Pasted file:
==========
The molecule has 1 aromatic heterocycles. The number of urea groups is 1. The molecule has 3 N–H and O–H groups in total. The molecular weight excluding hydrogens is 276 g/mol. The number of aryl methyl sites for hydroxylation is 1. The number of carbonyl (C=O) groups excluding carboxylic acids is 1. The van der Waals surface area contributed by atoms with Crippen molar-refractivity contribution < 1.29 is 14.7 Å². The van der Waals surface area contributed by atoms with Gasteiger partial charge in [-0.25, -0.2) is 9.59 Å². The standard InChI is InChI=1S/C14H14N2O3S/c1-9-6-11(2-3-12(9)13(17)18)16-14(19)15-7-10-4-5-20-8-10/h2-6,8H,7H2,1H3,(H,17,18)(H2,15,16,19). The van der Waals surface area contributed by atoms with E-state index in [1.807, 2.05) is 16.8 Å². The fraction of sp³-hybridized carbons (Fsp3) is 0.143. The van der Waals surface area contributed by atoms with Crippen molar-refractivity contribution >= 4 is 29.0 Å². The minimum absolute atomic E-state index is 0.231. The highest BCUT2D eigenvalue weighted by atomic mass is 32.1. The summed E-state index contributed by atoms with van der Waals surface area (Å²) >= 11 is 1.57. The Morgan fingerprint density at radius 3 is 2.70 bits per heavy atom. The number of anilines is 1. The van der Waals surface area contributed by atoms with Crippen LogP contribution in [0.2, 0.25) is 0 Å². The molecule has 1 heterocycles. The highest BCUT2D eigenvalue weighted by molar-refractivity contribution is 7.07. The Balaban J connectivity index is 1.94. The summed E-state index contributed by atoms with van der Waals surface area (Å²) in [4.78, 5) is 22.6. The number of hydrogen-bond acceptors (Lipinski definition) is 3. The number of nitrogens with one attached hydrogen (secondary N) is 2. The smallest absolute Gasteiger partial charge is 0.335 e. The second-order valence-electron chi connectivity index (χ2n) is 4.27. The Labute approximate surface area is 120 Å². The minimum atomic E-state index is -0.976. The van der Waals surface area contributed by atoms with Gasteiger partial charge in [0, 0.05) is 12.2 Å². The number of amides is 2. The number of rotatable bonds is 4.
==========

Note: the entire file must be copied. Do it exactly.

The molecule has 1 aromatic heterocycles. The number of urea groups is 1. The molecule has 3 N–H and O–H groups in total. The molecular weight excluding hydrogens is 276 g/mol. The number of aryl methyl sites for hydroxylation is 1. The number of carbonyl (C=O) groups excluding carboxylic acids is 1. The van der Waals surface area contributed by atoms with Crippen molar-refractivity contribution < 1.29 is 14.7 Å². The van der Waals surface area contributed by atoms with Gasteiger partial charge in [-0.25, -0.2) is 9.59 Å². The standard InChI is InChI=1S/C14H14N2O3S/c1-9-6-11(2-3-12(9)13(17)18)16-14(19)15-7-10-4-5-20-8-10/h2-6,8H,7H2,1H3,(H,17,18)(H2,15,16,19). The van der Waals surface area contributed by atoms with E-state index in [1.807, 2.05) is 16.8 Å². The fraction of sp³-hybridized carbons (Fsp3) is 0.143. The van der Waals surface area contributed by atoms with Crippen molar-refractivity contribution >= 4 is 29.0 Å². The minimum absolute atomic E-state index is 0.231. The highest BCUT2D eigenvalue weighted by atomic mass is 32.1. The summed E-state index contributed by atoms with van der Waals surface area (Å²) >= 11 is 1.57. The Morgan fingerprint density at radius 3 is 2.70 bits per heavy atom. The number of anilines is 1. The van der Waals surface area contributed by atoms with Crippen LogP contribution in [0.2, 0.25) is 0 Å². The molecule has 1 heterocycles. The highest BCUT2D eigenvalue weighted by molar-refractivity contribution is 7.07. The Balaban J connectivity index is 1.94. The summed E-state index contributed by atoms with van der Waals surface area (Å²) in [4.78, 5) is 22.6. The number of hydrogen-bond acceptors (Lipinski definition) is 3. The number of nitrogens with one attached hydrogen (secondary N) is 2. The smallest absolute Gasteiger partial charge is 0.335 e. The second-order valence-electron chi connectivity index (χ2n) is 4.27. The Labute approximate surface area is 120 Å². The minimum atomic E-state index is -0.976. The van der Waals surface area contributed by atoms with Gasteiger partial charge in [0, 0.05) is 12.2 Å². The number of amides is 2. The number of rotatable bonds is 4.